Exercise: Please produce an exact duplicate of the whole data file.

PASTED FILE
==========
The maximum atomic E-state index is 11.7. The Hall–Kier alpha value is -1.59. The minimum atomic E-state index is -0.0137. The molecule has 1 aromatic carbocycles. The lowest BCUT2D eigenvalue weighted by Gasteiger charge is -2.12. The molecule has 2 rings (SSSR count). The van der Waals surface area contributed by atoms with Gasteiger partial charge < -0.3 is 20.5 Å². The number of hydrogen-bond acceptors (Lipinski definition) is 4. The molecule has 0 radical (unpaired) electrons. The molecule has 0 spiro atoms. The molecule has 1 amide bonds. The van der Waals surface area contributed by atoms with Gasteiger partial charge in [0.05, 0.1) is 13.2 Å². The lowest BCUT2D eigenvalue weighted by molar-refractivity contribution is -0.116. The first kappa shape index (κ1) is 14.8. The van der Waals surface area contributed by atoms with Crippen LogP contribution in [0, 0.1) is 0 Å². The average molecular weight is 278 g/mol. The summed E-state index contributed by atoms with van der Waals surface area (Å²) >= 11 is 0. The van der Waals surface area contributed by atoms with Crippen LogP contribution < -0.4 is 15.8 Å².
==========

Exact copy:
The maximum atomic E-state index is 11.7. The Hall–Kier alpha value is -1.59. The minimum atomic E-state index is -0.0137. The molecule has 1 aromatic carbocycles. The lowest BCUT2D eigenvalue weighted by Gasteiger charge is -2.12. The molecule has 2 rings (SSSR count). The van der Waals surface area contributed by atoms with Gasteiger partial charge < -0.3 is 20.5 Å². The number of hydrogen-bond acceptors (Lipinski definition) is 4. The molecule has 0 radical (unpaired) electrons. The molecule has 0 spiro atoms. The molecule has 1 amide bonds. The van der Waals surface area contributed by atoms with Gasteiger partial charge in [0.05, 0.1) is 13.2 Å². The lowest BCUT2D eigenvalue weighted by molar-refractivity contribution is -0.116. The first kappa shape index (κ1) is 14.8. The van der Waals surface area contributed by atoms with Crippen LogP contribution in [0, 0.1) is 0 Å². The average molecular weight is 278 g/mol. The summed E-state index contributed by atoms with van der Waals surface area (Å²) >= 11 is 0. The van der Waals surface area contributed by atoms with Crippen LogP contribution < -0.4 is 15.8 Å².